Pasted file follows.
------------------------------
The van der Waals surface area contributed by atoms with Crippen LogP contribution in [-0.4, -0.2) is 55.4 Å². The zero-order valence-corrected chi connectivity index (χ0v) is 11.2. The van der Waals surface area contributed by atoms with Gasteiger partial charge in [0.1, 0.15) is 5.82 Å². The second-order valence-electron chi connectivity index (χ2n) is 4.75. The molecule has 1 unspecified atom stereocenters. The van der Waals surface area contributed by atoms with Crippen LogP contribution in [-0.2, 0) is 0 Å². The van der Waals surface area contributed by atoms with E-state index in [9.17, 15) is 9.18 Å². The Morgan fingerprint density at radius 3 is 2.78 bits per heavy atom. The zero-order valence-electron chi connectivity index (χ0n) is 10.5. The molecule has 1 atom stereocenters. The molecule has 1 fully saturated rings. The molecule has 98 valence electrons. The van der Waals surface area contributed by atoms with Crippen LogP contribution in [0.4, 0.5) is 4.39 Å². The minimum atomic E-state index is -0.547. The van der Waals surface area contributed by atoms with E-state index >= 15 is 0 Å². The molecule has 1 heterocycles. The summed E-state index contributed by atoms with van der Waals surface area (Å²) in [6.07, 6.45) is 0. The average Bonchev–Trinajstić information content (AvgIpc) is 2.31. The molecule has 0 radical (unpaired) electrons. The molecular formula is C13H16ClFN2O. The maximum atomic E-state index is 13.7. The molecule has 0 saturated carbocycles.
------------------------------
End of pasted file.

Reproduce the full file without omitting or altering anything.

The van der Waals surface area contributed by atoms with Crippen LogP contribution in [-0.4, -0.2) is 55.4 Å². The zero-order valence-corrected chi connectivity index (χ0v) is 11.2. The van der Waals surface area contributed by atoms with Gasteiger partial charge in [0.1, 0.15) is 5.82 Å². The second-order valence-electron chi connectivity index (χ2n) is 4.75. The molecule has 1 unspecified atom stereocenters. The van der Waals surface area contributed by atoms with Crippen LogP contribution in [-0.2, 0) is 0 Å². The van der Waals surface area contributed by atoms with E-state index in [9.17, 15) is 9.18 Å². The Morgan fingerprint density at radius 3 is 2.78 bits per heavy atom. The zero-order valence-electron chi connectivity index (χ0n) is 10.5. The molecule has 1 atom stereocenters. The molecule has 1 fully saturated rings. The molecule has 98 valence electrons. The van der Waals surface area contributed by atoms with Crippen LogP contribution in [0.4, 0.5) is 4.39 Å². The minimum atomic E-state index is -0.547. The van der Waals surface area contributed by atoms with E-state index >= 15 is 0 Å². The molecule has 1 heterocycles. The summed E-state index contributed by atoms with van der Waals surface area (Å²) in [6.07, 6.45) is 0. The average Bonchev–Trinajstić information content (AvgIpc) is 2.31. The molecule has 0 radical (unpaired) electrons. The molecular formula is C13H16ClFN2O. The maximum atomic E-state index is 13.7. The molecule has 0 saturated carbocycles.